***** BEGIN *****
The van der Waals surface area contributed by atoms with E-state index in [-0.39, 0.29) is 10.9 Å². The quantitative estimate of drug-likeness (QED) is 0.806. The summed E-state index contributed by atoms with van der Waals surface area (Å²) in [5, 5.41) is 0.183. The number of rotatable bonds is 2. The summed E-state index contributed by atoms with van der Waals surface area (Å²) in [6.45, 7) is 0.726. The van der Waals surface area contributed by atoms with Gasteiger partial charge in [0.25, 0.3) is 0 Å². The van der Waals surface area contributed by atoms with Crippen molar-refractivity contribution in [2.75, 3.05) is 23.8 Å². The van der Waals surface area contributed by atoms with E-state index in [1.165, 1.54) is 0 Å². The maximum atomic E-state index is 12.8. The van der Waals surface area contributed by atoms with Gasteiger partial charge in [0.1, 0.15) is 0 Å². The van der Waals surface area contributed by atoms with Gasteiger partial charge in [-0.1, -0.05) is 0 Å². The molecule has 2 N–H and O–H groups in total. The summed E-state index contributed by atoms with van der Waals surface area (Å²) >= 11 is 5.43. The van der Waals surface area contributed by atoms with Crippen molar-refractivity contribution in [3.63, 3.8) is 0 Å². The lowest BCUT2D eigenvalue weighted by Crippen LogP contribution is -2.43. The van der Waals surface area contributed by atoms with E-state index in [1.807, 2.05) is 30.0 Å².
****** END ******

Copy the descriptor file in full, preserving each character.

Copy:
The van der Waals surface area contributed by atoms with E-state index in [-0.39, 0.29) is 10.9 Å². The quantitative estimate of drug-likeness (QED) is 0.806. The summed E-state index contributed by atoms with van der Waals surface area (Å²) in [5, 5.41) is 0.183. The number of rotatable bonds is 2. The summed E-state index contributed by atoms with van der Waals surface area (Å²) in [6.45, 7) is 0.726. The van der Waals surface area contributed by atoms with Gasteiger partial charge in [0.25, 0.3) is 0 Å². The van der Waals surface area contributed by atoms with Crippen molar-refractivity contribution in [2.75, 3.05) is 23.8 Å². The van der Waals surface area contributed by atoms with E-state index in [1.165, 1.54) is 0 Å². The maximum atomic E-state index is 12.8. The van der Waals surface area contributed by atoms with Gasteiger partial charge in [0.1, 0.15) is 0 Å². The van der Waals surface area contributed by atoms with Gasteiger partial charge in [-0.1, -0.05) is 0 Å². The molecule has 2 N–H and O–H groups in total. The summed E-state index contributed by atoms with van der Waals surface area (Å²) >= 11 is 5.43. The van der Waals surface area contributed by atoms with Crippen molar-refractivity contribution in [3.63, 3.8) is 0 Å². The lowest BCUT2D eigenvalue weighted by Crippen LogP contribution is -2.43. The van der Waals surface area contributed by atoms with E-state index in [1.807, 2.05) is 30.0 Å².